- Sen. Elizabeth Warren, D-Mass., chair of the Senate Subcommittee on Economic Policy, pushed back against Republican lawmakers who refused to raise the debt ceiling without working toward a deal.
- Warren heard testimony Tuesday from economic analysts and activists about the consequences of not raising the limit.
WASHINGTON — A Senate subcommittee on Banking, Housing and Urban Affairs heard from witnesses Tuesday about the consequences of not raising the $31.4 trillion debt ceiling amid a standoff between Republican lawmakers and the White House over a bill that Will allow the federal government to continue. To pay off your loan obligations.
New one reports The release by financial services company Moody’s Analytics, which outlines alternatives to the debt-limit bill, was a key feature of the Subcommittee on Economic Policy hearing. Moody’s chief economist Mark Zandi said an imminent default would be “a catastrophic blow to an already fragile economy.”
“Global financial markets and the economy will recover, and even if resolved quickly, Americans will pay for this default for generations, as global investors will rightly believe that the federal government The U.S.’s finances have been politicized and there may come a time when they “will not be paid what they are owed,” Zandi said in remarks released before the hearing.
The Moody’s analyst also said a Republican budget proposal aims to include large spending cuts. Reduce fiscal expenditure to 2022 level In 10 years the next year would signal a recession and result in the loss of over 2.6 million jobs.
“Since Republicans have said there will be no tax increases, and Social Security and Medicare benefits will remain untouched, achieving a balanced budget will probably mean all but slashing non-defensive discretionary spending and the Medicaid program,” he said. Said. “Given the dramatic reduction in government spending in this scenario and the already fragile economy, the economy faces a recession in 2024. The long-term growth prospects of the economy have also diminished meaningfully, given the severe fiscal restraint.”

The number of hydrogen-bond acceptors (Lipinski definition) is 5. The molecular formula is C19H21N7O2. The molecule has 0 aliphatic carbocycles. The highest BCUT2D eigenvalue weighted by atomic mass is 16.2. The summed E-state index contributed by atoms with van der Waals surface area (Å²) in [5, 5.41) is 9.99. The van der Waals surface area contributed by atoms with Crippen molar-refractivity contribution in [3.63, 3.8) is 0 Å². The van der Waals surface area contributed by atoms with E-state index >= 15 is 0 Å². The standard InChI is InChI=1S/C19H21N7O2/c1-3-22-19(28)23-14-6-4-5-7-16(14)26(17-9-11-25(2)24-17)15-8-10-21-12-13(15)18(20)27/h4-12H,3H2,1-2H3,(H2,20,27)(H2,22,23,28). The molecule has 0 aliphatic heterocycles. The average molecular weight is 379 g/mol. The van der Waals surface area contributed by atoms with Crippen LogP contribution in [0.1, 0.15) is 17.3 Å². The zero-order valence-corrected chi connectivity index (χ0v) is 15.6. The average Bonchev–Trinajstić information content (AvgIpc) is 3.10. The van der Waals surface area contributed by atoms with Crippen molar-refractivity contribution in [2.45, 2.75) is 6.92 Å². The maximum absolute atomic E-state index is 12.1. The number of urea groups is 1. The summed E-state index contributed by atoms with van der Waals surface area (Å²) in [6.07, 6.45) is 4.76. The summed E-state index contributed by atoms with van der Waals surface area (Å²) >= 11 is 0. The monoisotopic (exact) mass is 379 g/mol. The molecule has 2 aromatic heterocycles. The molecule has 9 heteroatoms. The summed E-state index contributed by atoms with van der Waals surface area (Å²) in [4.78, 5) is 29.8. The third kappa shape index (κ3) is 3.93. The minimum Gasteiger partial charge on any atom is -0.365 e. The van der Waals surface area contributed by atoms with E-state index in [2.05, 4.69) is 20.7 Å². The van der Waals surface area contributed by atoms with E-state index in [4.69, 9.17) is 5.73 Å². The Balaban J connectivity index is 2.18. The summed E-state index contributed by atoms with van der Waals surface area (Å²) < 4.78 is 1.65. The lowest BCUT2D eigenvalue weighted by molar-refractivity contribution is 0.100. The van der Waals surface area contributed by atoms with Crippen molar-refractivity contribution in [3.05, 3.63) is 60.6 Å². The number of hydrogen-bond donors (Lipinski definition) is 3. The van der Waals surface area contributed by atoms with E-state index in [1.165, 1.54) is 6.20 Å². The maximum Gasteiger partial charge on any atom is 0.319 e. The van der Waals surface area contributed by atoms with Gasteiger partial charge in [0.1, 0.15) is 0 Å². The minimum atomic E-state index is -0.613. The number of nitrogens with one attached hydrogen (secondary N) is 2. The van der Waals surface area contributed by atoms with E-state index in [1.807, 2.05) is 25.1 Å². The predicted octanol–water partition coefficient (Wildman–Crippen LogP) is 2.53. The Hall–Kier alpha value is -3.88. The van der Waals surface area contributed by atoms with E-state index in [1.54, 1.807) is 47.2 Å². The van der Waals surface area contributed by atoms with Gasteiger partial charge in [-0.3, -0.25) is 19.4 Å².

Some Republican members of Congress, led by House Speaker Kevin McCarthy, R-Calif., are holding off on a debt ceiling deal to negotiate with the White House on budget priorities, but the U.S. Treasury Department is all tentative to delay default in the meantime. Will end the measures. The Congressional Budget Office has warned that unless lawmakers raise the debt limit in July and September.
As time runs out, a growing number of lawmakers are weighing the Treasury’s ability to avoid debt-limit breaches by prioritizing payments to Treasury bondholders, according to the report. Analysts called the solution “horribly misguided”.
Zandi said of the workaround, “It will be challenged in the courts.” “Bond investors, unsure of how this legal uncertainty will be resolved, will demand very high interest rates in compensation. Furthermore, politically, it seems unimaginable that bond investors, including many foreign investors, Americans will get their money before seniors, the military, or even the federal government’s electricity bill for a long time.”
Douglas Holtz-Eakin, president of the American Action Forum, a right-wing financial policy organization, told senators that the US would effectively hand China economic power if it defaulted on its debt and threatened its international credibility.
“The notion that we can abandon the Treasury’s credit standing up to the world and not find another reserve currency,” Holtz-Eakin said. “They will, and then we’ll hand that opportunity over to China. And at this point, there’s no reason to do that.”
In her opening remarks, Holtz-Eakin also said that reducing the default would have “serious and adverse economic effects”.
“It will drive down stock prices, reducing the wealth of many taxpayers. It will reduce economic confidence, which in turn could reduce consumer spending. It will raise interest rates, costing taxpayers billions of dollars in interest payments.” will leave it on the hook. And it will increase the odds of an accidental default,” he said.
Sen. Elizabeth Warren, chair of the economic policy subcommittee, likened Republican pushback on the debt-limit decision to refusing to pay a credit card bill.
“House Republicans have decided to use the debt ceiling to hold our government and our economy hostage,” the Massachusetts Democratic senator said during the hearing.
“They’re demanding drastic cuts in government spending, investment in the American economy, investment in American workers, or they won’t allow the United States to pay off the debts that it’s already owed, you know, A little like running up the bill on a credit card and then announcing that you have a new budget plan: We’re not going to pay the credit card bill.”
In her opening remarks, Warren said, “House Republicans are not concerned about the upcoming debt ceiling deadline.” “Instead, they seem extremely thrilled to use this as leverage to demand tax cuts for billionaires and giant corporations.”
Credit: www.cnbc.com /